3D printed self-healing hydrogels

Researchers have developed a printable hydrogel that is able to self-heal using light, and which could have wide-ranging applications in medicine, soft robotics and energy storage.

Self-healing (SH) hydrogels have so far only been processed using extrusion-based additive manufacturing technology, which has limited the complexity of what can be printed. The new hydrogel, developed by a team at the Politecnico di Torino in collaboration with the Hebrew University of Jerusalem, instead relies on a digital light processing (DLP) 3D printer. This enables the creation of the complex architectures required in areas such as regenerative medicine.

Described in Nature Communications, the SH hydrogel is created using only commercially available materials and an off-the-shelf DLP printer. According to research coordinator Ignazio Roppolo, from the Politecnico’s MP4MNT (Materials and Processing for Micro and Nanotechnologies) team, a light-activated SH hydrogel is something that he and his colleagues have been chasing for some time, and has the potential to enhance multiple applications in medicine and beyond.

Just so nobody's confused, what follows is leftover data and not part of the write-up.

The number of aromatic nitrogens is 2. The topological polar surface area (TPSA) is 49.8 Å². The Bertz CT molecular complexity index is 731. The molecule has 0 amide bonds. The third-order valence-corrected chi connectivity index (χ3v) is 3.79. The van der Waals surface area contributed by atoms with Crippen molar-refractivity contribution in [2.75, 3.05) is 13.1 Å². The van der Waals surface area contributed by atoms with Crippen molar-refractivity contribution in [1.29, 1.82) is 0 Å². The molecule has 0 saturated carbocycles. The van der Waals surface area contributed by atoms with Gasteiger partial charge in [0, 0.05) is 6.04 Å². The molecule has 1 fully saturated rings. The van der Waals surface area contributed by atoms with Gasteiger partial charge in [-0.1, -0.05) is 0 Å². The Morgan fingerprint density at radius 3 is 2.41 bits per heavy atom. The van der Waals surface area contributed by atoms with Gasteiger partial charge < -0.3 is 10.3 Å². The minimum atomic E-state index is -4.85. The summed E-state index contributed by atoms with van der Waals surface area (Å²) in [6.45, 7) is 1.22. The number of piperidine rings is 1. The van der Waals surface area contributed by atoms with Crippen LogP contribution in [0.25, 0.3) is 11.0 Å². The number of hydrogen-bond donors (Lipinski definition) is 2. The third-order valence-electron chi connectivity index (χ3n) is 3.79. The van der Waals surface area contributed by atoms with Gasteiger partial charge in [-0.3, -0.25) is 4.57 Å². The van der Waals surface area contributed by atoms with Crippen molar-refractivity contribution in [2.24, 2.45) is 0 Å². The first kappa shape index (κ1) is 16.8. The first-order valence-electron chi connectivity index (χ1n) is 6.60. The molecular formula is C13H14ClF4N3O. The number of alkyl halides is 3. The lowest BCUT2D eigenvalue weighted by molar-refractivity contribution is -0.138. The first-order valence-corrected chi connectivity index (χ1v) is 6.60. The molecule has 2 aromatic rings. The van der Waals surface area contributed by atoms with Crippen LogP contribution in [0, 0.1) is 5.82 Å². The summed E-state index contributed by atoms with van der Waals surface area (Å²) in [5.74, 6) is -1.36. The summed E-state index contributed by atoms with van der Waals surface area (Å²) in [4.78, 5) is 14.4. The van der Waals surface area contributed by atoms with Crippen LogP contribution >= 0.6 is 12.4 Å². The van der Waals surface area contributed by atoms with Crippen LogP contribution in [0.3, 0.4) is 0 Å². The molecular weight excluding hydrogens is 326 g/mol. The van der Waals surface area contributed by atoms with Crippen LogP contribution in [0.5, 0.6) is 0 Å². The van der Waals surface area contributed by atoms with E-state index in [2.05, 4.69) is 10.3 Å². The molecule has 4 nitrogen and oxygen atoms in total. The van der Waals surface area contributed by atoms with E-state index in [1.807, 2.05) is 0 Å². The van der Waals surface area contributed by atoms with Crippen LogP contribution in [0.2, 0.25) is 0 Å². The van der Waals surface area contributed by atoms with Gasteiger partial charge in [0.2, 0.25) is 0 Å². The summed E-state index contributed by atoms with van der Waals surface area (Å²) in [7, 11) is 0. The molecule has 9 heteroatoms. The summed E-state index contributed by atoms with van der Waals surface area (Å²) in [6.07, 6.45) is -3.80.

"Since many years in the MP4MNT group, a research unit coordinated by Dr Annalisa Chiappone and I is specifically devoted to development of new materials that can be processed using 3D printing activated by light,” said Roppolo.

“3D printing is able to offer a synergistic effect between the design of the object and the intrinsic properties of materials, making possible to obtain manufactured items with unique features. From our perspective, we need to take advantage of this synergy to best develop the capabilities of 3D printing, so that this can truly become an element of our everyday life. And this research falls right in line with this philosophy.”

The researchers believe the work represents a first step towards the development of highly intricate 3D printed forms, bringing complex geometries and intrinsic self-healing properties to various fields. In particular, following the completion of biocompatibility studies of the SH hydrogel, the team hopes to roll out basic research into cellular mechanisms as well as applications in regenerative medicine.